Engine Size: 5.7L
Refrigerant Type: R-12
Can't seem to figure out how to remove the evaporator on my 90 silverado to flush it. It's in the cab. I got the heater core out. The manual says to remove four screws holding the evap cover, which I did, but it doesn't want to budge, and I don't want to break the ductwork getting it out
Do I need to remove the dash to get at the evap? Manual didn't mention anything about dash removal. I'd welcome any tips from someone who's done this before. Thanks.
I have a 93. Seeing as they are so similar I can tell you it is going to be a pain in the butt. You have to pull the dash out, then pull the whole evap assembly out to get at it. We got lucky as far as the heater core goes but as far as the evaporator is concerned you are going to have to pull the dash. That said, I think you could get away with not pulling it if you flushed with dry nitrogen like many shops do.
Use this as a guideline. It for our kit but process should be close. Skip the steps that don;t pertain to the evap assembly.
You guys must have a lot more finesse than me. I can see how one would do it that way, but the fit is too tight for me. I think I'll pull the dash and save myself the aggravation and risk of breaking stuff. Will probably replace the evap whether it needs it or not after that amount of effort :-)
Why remove for flushing.....it does not need to be removed for this procedure if this is an OE system....replacement yes.....flushing no.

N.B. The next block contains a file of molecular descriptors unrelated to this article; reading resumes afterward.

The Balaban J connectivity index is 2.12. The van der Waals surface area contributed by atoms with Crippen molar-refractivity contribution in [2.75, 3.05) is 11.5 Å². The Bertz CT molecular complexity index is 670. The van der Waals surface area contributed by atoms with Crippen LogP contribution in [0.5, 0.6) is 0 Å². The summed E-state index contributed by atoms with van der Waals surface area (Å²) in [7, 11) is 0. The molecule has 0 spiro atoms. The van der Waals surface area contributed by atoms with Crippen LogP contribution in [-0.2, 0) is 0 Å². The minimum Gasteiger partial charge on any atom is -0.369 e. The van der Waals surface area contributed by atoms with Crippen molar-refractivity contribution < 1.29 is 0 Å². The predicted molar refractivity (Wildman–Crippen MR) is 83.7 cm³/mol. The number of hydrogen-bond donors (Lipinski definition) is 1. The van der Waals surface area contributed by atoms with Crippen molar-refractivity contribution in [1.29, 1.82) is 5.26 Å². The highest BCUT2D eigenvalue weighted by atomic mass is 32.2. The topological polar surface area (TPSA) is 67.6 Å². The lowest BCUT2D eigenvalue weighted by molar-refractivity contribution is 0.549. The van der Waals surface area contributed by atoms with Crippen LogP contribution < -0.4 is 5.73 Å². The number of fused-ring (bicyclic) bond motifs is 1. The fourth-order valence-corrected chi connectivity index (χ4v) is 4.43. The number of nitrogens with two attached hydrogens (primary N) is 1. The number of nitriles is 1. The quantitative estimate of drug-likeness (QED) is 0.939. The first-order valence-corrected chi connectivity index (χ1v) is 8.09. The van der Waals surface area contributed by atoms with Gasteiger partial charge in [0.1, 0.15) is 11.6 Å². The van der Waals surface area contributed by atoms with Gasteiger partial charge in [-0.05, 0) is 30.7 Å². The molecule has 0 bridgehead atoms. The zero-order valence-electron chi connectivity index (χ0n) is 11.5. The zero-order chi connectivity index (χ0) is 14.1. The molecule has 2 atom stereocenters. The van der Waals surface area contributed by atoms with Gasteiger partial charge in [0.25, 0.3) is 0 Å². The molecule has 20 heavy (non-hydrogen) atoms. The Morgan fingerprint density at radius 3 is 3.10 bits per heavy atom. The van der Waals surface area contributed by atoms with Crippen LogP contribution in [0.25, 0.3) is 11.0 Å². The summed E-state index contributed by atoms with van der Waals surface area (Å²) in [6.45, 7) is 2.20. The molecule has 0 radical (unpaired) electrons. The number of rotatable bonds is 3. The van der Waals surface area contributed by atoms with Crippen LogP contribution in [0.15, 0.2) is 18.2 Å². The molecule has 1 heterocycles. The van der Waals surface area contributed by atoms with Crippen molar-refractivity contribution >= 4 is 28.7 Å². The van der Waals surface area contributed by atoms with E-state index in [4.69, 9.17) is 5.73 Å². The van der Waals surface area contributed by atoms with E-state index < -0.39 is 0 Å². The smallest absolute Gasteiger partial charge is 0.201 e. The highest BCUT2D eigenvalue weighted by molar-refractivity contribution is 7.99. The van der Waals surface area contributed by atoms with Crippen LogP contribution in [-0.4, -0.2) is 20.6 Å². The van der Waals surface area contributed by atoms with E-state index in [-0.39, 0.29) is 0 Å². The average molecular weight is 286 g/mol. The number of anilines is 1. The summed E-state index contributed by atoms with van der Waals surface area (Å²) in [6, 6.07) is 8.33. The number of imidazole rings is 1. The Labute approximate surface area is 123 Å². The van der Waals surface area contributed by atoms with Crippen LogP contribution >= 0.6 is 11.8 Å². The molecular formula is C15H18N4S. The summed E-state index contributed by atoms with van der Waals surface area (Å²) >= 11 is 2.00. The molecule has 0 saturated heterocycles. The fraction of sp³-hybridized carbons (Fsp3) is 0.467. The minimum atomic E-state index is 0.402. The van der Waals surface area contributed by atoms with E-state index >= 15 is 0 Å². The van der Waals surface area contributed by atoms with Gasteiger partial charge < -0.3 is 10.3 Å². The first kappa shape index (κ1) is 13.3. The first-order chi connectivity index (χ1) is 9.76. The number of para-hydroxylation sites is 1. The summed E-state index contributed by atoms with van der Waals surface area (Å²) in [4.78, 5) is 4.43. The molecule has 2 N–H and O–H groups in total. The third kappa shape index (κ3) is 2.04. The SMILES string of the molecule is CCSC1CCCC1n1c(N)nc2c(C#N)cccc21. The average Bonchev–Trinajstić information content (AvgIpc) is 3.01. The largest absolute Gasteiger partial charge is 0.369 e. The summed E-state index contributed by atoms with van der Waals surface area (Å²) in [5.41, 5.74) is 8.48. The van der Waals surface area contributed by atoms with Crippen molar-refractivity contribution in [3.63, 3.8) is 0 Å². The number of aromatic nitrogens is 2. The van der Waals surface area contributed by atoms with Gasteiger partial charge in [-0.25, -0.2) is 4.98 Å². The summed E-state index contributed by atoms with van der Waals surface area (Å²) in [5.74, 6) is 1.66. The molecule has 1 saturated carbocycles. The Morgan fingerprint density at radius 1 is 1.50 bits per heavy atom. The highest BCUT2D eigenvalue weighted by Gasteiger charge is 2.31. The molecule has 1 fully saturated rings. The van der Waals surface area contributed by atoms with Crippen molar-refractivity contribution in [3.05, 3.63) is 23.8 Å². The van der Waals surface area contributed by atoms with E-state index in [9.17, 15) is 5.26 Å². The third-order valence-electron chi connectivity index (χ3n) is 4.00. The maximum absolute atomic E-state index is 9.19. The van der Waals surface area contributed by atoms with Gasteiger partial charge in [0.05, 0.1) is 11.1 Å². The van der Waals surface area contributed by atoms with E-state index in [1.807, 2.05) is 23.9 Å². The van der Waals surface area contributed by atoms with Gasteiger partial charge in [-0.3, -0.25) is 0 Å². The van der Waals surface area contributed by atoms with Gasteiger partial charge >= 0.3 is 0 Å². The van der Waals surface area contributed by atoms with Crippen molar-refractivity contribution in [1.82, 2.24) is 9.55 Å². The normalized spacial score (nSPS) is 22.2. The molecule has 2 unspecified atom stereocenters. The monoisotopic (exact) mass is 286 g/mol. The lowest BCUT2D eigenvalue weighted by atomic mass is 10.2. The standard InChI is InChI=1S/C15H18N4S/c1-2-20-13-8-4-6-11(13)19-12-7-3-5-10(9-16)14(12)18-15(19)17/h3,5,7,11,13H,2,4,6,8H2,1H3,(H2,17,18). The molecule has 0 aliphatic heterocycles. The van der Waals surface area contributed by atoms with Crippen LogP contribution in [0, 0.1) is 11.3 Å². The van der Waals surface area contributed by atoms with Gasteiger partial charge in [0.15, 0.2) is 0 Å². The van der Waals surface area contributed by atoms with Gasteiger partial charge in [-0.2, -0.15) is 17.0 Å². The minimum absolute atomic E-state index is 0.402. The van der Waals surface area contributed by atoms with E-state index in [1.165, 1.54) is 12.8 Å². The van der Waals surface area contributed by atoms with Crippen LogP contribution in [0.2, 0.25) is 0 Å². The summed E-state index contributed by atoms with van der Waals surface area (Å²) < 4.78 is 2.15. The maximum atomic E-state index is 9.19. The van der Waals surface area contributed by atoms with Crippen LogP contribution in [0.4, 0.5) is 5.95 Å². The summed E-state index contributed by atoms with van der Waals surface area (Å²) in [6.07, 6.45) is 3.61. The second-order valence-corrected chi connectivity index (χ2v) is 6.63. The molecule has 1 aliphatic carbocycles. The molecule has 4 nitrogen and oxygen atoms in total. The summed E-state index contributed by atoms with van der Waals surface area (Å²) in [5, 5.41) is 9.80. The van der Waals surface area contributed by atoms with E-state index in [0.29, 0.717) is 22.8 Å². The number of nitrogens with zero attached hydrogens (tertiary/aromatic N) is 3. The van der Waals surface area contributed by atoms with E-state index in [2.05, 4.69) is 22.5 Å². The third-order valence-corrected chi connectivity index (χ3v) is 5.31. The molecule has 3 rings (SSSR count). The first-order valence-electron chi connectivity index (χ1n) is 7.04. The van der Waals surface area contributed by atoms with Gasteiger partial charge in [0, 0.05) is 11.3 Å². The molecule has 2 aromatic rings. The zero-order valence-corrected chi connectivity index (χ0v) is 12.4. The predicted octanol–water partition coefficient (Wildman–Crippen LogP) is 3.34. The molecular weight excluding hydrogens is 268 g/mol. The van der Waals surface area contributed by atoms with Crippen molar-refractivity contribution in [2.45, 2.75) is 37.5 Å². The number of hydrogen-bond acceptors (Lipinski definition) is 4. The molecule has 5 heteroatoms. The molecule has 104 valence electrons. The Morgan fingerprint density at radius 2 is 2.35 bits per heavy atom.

Flushing with a gas....not gonna clean the lubricant out. Need a liquid for that.....can then purge with nitrogen if you like....but to remove residual lubricant...going to need a good liquid based flush chemical.
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I have done a 96 and now a 94 just recently. The 96 I did in the vehicle. Got it done but was a major pain. The 94 I just loosened all the dash screw and bolts and hinged the passenger dash side out and up. Took whole assembly out and did it on bench. Came out alot easier than I had imagined after being afraid when I did the 96. Plus you seal the box better to prevent leaks.
Well, I went ahead and dropped the dash, which made it much easier to get to the evap. At that point, I just replaced the evaporator rather than risk it going out at a later date.
I now have a new compressor, condenser, evap, and accumulator. FSM called for 37 oz of R12, capacity listings on this site called for 44 oz, so I put in 40 oz as a happy medium. I flushed all the lines and put in a total of 8 oz mineral oil distributed to the various components. Installed larger tranny cooler, changed tranny fluid & filter, installed inline tranny filter (magnefine), replaced steering rag joint, tightened up steering gear, tightened up the steering wheel tilt mechanism, put on a new cooling fan clutch, and fixed a number of other odds and ends. Truck cools great now, and drives a lot nicer as well. It threw me a bit initially to hear the roar of the cooling fan which I never used to hear. I'm guessing that means the new cooling fan clutch was definitely warranted.
On a 30 minute commute to work at highway speeds and ambient temperatures in the low to mid 80's I'm guessing, get a good amount of "frost" on the accumulator and line running to it. I expect that's farily normal though. The A/C is back to cooling how it did over 7 years ago when it last had R12 in it (A tech installed Freeze 12 after a failure about 7 years ago, which is what prompted me to start doing my own A/C work to begin with)
Thanks again for all the great help I've received from the folks here!
Edited: Wed July 10, 2013 at 6:18 PM by webbch
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